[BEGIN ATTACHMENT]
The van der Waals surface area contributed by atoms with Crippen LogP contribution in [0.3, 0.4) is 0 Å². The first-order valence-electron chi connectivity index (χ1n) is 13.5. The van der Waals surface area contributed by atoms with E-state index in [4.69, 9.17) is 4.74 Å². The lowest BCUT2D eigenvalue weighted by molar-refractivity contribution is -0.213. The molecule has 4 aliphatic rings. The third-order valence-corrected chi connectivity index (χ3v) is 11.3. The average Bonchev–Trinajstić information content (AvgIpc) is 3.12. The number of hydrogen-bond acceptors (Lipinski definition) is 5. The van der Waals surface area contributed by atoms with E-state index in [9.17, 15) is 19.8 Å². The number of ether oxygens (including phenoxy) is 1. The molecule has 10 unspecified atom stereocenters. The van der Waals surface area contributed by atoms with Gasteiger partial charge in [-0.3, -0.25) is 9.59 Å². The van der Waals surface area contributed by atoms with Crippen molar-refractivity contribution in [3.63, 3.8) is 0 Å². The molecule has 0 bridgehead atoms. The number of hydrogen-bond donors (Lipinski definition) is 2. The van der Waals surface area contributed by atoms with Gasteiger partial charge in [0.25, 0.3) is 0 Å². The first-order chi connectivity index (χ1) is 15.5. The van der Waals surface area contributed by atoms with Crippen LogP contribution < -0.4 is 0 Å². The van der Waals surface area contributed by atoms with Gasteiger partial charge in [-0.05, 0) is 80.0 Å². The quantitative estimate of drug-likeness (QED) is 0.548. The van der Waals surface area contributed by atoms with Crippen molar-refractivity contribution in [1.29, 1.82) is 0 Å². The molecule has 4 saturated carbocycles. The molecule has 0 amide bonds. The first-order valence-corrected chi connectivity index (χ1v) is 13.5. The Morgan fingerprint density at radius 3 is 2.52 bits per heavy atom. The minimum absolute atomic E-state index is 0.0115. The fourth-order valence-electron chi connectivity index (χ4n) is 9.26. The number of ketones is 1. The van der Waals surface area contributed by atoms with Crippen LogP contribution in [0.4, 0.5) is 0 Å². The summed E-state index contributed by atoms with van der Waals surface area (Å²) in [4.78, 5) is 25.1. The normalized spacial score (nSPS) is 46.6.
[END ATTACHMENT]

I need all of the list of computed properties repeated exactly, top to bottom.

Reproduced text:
The van der Waals surface area contributed by atoms with Crippen LogP contribution in [0.3, 0.4) is 0 Å². The first-order valence-electron chi connectivity index (χ1n) is 13.5. The van der Waals surface area contributed by atoms with E-state index in [4.69, 9.17) is 4.74 Å². The lowest BCUT2D eigenvalue weighted by molar-refractivity contribution is -0.213. The molecule has 4 aliphatic rings. The third-order valence-corrected chi connectivity index (χ3v) is 11.3. The average Bonchev–Trinajstić information content (AvgIpc) is 3.12. The number of hydrogen-bond acceptors (Lipinski definition) is 5. The van der Waals surface area contributed by atoms with E-state index in [9.17, 15) is 19.8 Å². The number of ether oxygens (including phenoxy) is 1. The molecule has 10 unspecified atom stereocenters. The van der Waals surface area contributed by atoms with Gasteiger partial charge in [-0.3, -0.25) is 9.59 Å². The van der Waals surface area contributed by atoms with Crippen molar-refractivity contribution in [3.63, 3.8) is 0 Å². The molecule has 0 bridgehead atoms. The number of hydrogen-bond donors (Lipinski definition) is 2. The van der Waals surface area contributed by atoms with Gasteiger partial charge in [0.25, 0.3) is 0 Å². The first-order chi connectivity index (χ1) is 15.5. The van der Waals surface area contributed by atoms with Crippen LogP contribution < -0.4 is 0 Å². The van der Waals surface area contributed by atoms with Gasteiger partial charge in [-0.05, 0) is 80.0 Å². The quantitative estimate of drug-likeness (QED) is 0.548. The van der Waals surface area contributed by atoms with Crippen molar-refractivity contribution in [1.29, 1.82) is 0 Å². The molecule has 4 saturated carbocycles. The molecule has 0 amide bonds. The first-order valence-corrected chi connectivity index (χ1v) is 13.5. The Morgan fingerprint density at radius 3 is 2.52 bits per heavy atom. The minimum absolute atomic E-state index is 0.0115. The fourth-order valence-electron chi connectivity index (χ4n) is 9.26. The number of ketones is 1. The van der Waals surface area contributed by atoms with Crippen LogP contribution in [0.4, 0.5) is 0 Å². The summed E-state index contributed by atoms with van der Waals surface area (Å²) in [4.78, 5) is 25.1. The normalized spacial score (nSPS) is 46.6.